This year's Rails Rumble just finished. It's a 48-hour sprint for small teams to whip up a Ruby on Rails app. As expected, the apps this year were even more gorgeous, more polished, and more amazing-er than last year. I didn't get to participate this year, but you better believe I can armchair quarterback my favorites to you.
There's about five million apps this year that I was impressed with, but here's a couple that I was really impressed with, in no particular order. I definitely encourage you to browse the whole list of teams; there's a lot of interesting apps tackling some unique problems in there.
Remember... all of these were done in 48 hours or less, which is kind of insane.
Boarrd is an app that I've wanted to do for some time; it's basically a status board that lets you set up self-contained widgets on a page. Great design, and they have 18 widgets to start out with (ranging from Flickr streams, to Twitter searches, to GitHub project snapshots). Super easy to use, and something that doesn't seem all too hard for them to ferociously build out new widgets into the future.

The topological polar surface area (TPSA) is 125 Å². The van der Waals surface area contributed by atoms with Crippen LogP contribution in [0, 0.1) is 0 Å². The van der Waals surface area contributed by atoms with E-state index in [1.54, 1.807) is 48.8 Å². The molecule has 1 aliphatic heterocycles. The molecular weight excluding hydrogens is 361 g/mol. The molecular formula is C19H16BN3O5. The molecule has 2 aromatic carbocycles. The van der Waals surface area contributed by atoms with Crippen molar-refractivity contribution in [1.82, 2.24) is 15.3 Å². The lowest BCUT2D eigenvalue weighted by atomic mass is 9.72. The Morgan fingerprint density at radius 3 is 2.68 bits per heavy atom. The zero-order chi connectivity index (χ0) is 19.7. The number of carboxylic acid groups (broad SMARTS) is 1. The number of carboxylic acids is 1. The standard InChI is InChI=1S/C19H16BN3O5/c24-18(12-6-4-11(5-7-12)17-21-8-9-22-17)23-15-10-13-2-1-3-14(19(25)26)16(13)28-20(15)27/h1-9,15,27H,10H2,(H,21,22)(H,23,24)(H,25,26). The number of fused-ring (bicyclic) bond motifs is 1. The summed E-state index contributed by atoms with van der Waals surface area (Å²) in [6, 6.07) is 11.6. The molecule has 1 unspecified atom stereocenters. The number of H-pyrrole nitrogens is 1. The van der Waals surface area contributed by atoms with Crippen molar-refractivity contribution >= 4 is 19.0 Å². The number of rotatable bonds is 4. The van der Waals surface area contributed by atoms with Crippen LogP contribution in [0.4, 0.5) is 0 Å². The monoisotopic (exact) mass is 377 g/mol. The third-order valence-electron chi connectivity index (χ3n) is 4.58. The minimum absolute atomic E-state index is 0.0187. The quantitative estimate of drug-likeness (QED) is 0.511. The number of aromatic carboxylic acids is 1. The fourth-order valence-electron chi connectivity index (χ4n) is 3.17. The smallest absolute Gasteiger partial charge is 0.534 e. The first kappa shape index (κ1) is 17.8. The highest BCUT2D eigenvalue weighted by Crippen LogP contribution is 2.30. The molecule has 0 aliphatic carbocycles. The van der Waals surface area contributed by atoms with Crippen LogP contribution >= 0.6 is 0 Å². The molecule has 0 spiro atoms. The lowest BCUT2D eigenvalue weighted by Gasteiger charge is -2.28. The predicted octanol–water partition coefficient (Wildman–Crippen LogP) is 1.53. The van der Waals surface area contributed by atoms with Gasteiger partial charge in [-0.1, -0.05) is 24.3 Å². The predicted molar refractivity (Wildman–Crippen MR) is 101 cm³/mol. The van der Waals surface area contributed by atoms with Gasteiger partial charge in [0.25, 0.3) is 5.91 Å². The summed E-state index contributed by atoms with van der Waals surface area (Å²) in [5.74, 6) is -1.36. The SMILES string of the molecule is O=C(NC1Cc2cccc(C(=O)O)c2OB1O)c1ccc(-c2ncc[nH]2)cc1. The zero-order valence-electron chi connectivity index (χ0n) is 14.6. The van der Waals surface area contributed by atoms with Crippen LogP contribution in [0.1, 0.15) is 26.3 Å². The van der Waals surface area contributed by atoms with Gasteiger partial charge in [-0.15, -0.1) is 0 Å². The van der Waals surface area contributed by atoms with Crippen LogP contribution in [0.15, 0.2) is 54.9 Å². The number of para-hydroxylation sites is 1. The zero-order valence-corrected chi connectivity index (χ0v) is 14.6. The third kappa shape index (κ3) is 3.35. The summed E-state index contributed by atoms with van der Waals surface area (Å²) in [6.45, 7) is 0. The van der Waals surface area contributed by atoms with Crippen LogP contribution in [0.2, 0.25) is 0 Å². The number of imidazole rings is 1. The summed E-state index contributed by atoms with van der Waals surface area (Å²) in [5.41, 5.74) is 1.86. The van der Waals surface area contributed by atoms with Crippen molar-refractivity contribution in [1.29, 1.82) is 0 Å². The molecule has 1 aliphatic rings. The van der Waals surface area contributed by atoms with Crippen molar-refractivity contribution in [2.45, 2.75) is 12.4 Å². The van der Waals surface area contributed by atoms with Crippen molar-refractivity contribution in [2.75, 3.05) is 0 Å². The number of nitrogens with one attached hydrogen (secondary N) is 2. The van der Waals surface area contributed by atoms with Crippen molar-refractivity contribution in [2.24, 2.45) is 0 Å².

Splendid Bacon's pretty splendid. Simple project tracker somewhat akin to Cultured Code's status board. It works with GitHub post-receive hooks, too, which makes it probably the hottest thing since sliced butter.
Keep track of who owes you what. Simple. Basically I fancy myself a mobster sometimes, and sometimes you need to break a few kneecaps.
Playbill's a quick way to find out what's going down in your city of residence tonight. Cool design, one text field, embedded maps, what's not to like? Nothing, that's what. Nothing's not to like.
The Rails Rumble (and other blitzkrieg app events like it- nearly every language and framework has one now) is just fun to watch. It's fun to be excited about web development sometimes. These cats built some cool apps in two days, some of which will go on to become full-fledged apps or businesses. That's awesome.
Sure, a button may not work, or the design may not be up to snuff, or there may not be the feature you want in a particular app. None of that matters in competitions like these. It's the journey we should applaud.
And if you're still some sort of bitter internet commenter after all this, well, shut the fuck up, lace up your boots, and step in the ring next year. :)
Cheers! And don't forget support your favorites on October 21, when the round of public voting starts.